... consider these questions: "Is the desire to welcome and receive new Christians listed among the prayer concerns of your parish? Do the weekly prayers of the people at worship include petitions for new men, women, and children to become a part of your community of faith? Is the receiving and welcoming of new Christians a part of the regular opening and closing prayers of the evangelism leadership team and the parish council?" (Faith Forming Faith, 97). (from Sundays and Seasons, http://members.sundaysandseasons.com/rtf_download.php?id=35108&file=PreparThreeDaysYear.rtf.

I hate to admit it, but if we honestly answer these questions, we fall flat on our face as a congregation. I too am guilty as charged when it comes to praying for people to come to faith in Jesus Christ and for God to grow our church with those who are new in the faith. 

Wel need to listen to the Holy Spirit’s leading regarding the spiritual condition of a neighbor or friend or a stranger we just happen to strike up a conversation with. We will experience setbacks as we live out the windblown life of God’s Spirit directing us. All the bumps along the road we experience are temporary because God is redeeming the world in and through our Lord Jesus. We are free to experiment and struggle and succeed and fail and live and love and die … all knowing that in Christ God has already worked to redeem the whole world. Redemption is God’s responsibility, not ours. Our job is to identify and share where we see hints of that redemption already. However, sometimes our independent ways of thinking and our preconceptions about life in general bleed over into our understanding of God’s ways.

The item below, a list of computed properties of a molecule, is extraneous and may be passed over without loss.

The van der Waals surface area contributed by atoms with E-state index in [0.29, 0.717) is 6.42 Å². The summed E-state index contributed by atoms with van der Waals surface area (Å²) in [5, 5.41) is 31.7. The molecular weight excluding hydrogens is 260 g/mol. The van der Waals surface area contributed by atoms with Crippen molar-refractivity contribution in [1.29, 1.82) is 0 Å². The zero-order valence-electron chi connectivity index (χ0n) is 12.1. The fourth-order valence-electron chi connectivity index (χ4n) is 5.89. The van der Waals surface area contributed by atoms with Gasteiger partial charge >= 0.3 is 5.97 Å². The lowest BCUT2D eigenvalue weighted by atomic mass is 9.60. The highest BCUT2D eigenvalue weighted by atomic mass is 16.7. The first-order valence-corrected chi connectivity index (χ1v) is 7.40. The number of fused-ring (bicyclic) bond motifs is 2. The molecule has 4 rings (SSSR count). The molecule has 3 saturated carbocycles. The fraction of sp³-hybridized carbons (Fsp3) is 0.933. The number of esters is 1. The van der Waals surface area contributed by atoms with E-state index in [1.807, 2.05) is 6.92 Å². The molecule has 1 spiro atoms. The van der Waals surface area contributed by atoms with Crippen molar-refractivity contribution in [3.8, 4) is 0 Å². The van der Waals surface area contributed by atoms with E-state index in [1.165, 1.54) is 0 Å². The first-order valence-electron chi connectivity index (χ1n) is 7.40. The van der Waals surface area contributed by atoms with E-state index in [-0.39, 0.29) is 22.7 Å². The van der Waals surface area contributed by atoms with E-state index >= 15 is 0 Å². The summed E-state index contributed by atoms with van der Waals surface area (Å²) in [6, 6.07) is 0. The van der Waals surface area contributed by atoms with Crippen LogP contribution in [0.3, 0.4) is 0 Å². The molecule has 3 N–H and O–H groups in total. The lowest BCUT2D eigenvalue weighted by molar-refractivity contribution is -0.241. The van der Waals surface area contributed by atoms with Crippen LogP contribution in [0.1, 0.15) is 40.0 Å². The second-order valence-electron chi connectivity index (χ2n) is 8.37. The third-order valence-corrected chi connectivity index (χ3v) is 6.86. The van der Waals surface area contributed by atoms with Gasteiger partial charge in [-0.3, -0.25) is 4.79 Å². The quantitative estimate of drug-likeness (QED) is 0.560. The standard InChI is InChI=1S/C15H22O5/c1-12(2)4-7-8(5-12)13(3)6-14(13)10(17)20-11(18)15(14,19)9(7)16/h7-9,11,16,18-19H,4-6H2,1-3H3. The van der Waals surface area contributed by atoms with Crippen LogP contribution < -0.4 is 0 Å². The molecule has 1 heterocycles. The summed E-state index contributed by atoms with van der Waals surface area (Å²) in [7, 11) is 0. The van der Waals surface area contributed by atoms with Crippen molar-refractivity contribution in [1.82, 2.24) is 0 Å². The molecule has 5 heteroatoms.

Jesus teaches about the kind of faith that is a commitment to the One whose death reveals the things of heaven. It creates an openness to the uncontrollable wind of God and an embracing of the mysterious newness of God.

Just as Jesus upended Nicodemus’ understanding of spiritual things, let Him turn our worlds upside down. Get ready and hold on to your hat because the Spirit of change is blowing. Open yourself up to where it will take you. Amen.